Same holds true for this country’s obsession with Maglevs (1990s fantasy). Really? Out of the 50 or so at least somewhat-serious proposals worldwide in the last 20 years only one has been built for commercial service and the benefits are minor over convention high-speed rail (pushed to higher and higher speeds). Even China is done with it!

It almost seems like or crazy fantasies are stopping us from building anything. This hold true for both urban rapid transit and national/regional rail.

pete May 31, 2011 - 10:22 am

It is a 1960s fetish. Its was all the pols and lobbyists who are in their 50s grew up watching the Jetsons. A monorail is just an overpriced proprietary “El”.

John-2 May 31, 2011 - 8:16 am

The other thing to remember is why New York City become focused on subways in the first place — aside from the greater capacity, the goal was to create a system as shielded from the elements as possible, to increase reliability under bad weather situations.

The nightmare with the A train stuck between Howard Beach and Aqueduct during the post-Christmas snowstorm is an extreme example of the problem with surface and/or elevated transportation in bad weather, but it’s a reminder that even in conditions that make walking or driving miserable, New Yorkers expect that if they can get to the subway, it will be running. A BRT can’t escape the forces of nature any more than your average driver coming into the city on the LIE or the Jersey Turnpike can.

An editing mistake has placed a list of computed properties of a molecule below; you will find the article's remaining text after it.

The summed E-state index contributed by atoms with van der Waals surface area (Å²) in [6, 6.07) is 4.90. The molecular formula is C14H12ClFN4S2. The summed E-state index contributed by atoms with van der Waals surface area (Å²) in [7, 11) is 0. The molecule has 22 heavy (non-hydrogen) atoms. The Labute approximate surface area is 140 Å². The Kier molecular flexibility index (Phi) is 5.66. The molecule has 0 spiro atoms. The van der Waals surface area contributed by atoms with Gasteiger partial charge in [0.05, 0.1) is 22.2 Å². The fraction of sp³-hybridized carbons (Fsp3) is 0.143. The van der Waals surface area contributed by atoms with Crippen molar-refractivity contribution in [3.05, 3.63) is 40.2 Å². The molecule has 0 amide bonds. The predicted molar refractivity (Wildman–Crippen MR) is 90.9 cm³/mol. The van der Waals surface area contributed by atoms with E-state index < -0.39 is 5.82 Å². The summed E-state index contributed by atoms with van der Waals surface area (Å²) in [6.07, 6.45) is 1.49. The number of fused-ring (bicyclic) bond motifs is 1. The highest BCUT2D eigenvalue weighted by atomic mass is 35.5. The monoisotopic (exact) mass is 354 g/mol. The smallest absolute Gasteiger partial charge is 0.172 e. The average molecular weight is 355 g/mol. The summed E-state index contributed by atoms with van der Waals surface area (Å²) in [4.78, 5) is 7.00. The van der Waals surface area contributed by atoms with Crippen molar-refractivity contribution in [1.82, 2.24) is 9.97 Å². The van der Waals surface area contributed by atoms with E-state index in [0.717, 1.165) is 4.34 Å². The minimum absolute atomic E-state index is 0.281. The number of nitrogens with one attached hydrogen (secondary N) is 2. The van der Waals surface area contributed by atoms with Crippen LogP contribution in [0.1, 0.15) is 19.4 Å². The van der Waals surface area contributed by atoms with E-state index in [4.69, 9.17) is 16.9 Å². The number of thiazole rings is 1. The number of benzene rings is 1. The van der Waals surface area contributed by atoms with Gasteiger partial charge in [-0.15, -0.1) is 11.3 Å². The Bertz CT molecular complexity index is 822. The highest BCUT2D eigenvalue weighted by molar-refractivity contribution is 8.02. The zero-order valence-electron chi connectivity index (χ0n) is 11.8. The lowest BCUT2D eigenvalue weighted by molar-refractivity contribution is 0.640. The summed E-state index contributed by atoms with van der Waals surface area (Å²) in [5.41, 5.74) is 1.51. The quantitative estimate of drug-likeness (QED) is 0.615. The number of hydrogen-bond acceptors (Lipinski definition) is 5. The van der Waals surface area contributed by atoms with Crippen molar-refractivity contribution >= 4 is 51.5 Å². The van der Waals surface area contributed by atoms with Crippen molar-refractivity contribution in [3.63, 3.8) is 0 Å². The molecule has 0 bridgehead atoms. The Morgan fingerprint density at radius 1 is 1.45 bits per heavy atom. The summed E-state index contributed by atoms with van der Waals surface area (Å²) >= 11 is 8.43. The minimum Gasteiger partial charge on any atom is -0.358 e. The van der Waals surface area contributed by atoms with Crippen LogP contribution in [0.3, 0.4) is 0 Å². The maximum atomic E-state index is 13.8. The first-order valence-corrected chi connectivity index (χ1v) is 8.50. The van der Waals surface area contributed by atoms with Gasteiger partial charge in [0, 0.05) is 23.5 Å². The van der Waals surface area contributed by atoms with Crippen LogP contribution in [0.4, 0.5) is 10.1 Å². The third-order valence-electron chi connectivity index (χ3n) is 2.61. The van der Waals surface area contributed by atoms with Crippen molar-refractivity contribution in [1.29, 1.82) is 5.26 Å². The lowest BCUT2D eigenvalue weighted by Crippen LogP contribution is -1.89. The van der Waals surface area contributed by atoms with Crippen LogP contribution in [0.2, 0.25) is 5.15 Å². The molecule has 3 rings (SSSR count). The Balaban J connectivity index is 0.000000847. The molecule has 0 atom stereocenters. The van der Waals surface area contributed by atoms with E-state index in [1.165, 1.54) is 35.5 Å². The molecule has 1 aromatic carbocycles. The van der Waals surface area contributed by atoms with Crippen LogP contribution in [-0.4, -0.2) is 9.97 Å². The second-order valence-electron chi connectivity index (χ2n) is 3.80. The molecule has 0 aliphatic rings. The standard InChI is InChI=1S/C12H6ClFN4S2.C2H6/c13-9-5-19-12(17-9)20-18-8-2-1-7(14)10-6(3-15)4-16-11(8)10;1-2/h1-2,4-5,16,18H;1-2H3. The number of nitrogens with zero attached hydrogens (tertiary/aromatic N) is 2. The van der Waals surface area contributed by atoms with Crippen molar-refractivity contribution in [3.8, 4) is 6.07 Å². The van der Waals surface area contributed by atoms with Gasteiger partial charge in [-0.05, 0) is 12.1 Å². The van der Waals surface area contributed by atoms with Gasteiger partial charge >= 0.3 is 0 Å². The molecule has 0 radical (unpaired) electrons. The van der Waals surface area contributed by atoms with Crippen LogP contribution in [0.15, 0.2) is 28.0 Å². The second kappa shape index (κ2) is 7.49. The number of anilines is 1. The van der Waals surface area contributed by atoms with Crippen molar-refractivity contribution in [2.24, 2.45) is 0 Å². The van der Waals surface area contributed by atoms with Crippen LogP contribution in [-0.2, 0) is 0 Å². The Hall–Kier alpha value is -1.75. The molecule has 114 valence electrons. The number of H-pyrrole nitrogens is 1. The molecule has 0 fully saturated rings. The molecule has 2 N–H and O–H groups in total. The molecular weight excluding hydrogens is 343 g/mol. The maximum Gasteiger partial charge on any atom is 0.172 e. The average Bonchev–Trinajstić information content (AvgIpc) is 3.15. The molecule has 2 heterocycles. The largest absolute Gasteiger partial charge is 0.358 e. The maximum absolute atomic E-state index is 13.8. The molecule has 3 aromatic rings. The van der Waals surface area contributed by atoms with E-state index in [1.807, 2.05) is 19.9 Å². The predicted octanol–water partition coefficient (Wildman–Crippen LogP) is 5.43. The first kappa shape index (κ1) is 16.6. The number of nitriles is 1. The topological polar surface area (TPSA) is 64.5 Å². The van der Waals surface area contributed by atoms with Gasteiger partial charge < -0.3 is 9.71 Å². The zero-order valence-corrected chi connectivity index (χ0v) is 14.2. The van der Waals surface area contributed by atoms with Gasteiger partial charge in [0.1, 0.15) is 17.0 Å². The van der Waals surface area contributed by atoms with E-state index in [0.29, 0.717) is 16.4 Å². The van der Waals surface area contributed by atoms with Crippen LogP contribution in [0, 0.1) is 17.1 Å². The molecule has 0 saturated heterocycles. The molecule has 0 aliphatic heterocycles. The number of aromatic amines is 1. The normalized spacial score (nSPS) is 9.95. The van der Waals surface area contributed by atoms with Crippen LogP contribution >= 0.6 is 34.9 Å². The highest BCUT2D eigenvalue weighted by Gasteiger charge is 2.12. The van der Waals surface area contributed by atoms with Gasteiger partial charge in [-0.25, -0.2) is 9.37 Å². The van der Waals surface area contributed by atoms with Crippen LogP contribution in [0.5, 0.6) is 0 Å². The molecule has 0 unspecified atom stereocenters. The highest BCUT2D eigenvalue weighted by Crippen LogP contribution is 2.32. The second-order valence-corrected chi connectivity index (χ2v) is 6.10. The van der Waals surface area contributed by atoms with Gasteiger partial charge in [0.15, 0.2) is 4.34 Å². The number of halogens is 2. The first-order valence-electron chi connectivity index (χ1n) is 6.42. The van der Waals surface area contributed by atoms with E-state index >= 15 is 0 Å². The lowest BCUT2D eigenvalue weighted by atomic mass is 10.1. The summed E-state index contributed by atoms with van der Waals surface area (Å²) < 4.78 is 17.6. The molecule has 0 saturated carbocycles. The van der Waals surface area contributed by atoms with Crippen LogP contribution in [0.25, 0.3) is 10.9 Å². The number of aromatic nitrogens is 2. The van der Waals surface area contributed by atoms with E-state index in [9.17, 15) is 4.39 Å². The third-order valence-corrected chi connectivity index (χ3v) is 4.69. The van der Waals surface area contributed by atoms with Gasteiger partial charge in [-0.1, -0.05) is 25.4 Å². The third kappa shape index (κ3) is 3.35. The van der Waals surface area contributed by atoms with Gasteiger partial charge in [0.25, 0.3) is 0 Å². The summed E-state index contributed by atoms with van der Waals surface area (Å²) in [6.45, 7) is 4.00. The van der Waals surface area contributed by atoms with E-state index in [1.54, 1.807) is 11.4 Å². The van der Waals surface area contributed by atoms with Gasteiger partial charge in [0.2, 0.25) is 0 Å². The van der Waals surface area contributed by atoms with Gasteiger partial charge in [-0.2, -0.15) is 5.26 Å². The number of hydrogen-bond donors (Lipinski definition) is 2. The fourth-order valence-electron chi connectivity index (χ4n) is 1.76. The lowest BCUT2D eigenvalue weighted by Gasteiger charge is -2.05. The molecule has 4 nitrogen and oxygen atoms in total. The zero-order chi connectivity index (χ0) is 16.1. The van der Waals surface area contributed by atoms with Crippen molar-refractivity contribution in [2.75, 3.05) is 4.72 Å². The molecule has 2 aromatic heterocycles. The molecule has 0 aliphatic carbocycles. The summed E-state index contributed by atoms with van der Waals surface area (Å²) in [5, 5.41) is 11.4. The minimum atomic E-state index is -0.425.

tacony palmyra May 31, 2011 - 10:58 am

If only the MTA ran the trains with that mentality. I’ll be waiting for an hour for that A train to travel within Manhattan because it’s stuck out at Howard Beach, and if it does come it’ll be running local because they’re storing snow-busting equipment on the express tracks!